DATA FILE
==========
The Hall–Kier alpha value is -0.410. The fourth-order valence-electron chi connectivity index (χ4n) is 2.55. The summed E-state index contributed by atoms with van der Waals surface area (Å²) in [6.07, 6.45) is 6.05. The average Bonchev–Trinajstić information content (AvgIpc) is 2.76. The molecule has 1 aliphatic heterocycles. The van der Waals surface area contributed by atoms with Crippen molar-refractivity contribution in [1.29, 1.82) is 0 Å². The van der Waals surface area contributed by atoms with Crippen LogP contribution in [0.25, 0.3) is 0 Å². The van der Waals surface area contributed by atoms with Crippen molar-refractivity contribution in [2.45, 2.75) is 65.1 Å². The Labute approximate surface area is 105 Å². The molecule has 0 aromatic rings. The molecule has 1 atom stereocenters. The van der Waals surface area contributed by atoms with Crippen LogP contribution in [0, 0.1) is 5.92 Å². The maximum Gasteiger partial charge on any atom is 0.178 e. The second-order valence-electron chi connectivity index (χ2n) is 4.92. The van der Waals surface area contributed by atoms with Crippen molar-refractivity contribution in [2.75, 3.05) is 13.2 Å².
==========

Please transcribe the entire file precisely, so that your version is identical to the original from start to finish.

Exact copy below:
The Hall–Kier alpha value is -0.410. The fourth-order valence-electron chi connectivity index (χ4n) is 2.55. The summed E-state index contributed by atoms with van der Waals surface area (Å²) in [6.07, 6.45) is 6.05. The average Bonchev–Trinajstić information content (AvgIpc) is 2.76. The molecule has 1 aliphatic heterocycles. The van der Waals surface area contributed by atoms with Crippen molar-refractivity contribution in [1.29, 1.82) is 0 Å². The van der Waals surface area contributed by atoms with Crippen LogP contribution in [0.25, 0.3) is 0 Å². The van der Waals surface area contributed by atoms with Crippen molar-refractivity contribution in [2.45, 2.75) is 65.1 Å². The Labute approximate surface area is 105 Å². The molecule has 0 aromatic rings. The molecule has 1 atom stereocenters. The van der Waals surface area contributed by atoms with Crippen LogP contribution in [0, 0.1) is 5.92 Å². The maximum Gasteiger partial charge on any atom is 0.178 e. The second-order valence-electron chi connectivity index (χ2n) is 4.92. The van der Waals surface area contributed by atoms with Crippen molar-refractivity contribution in [2.75, 3.05) is 13.2 Å².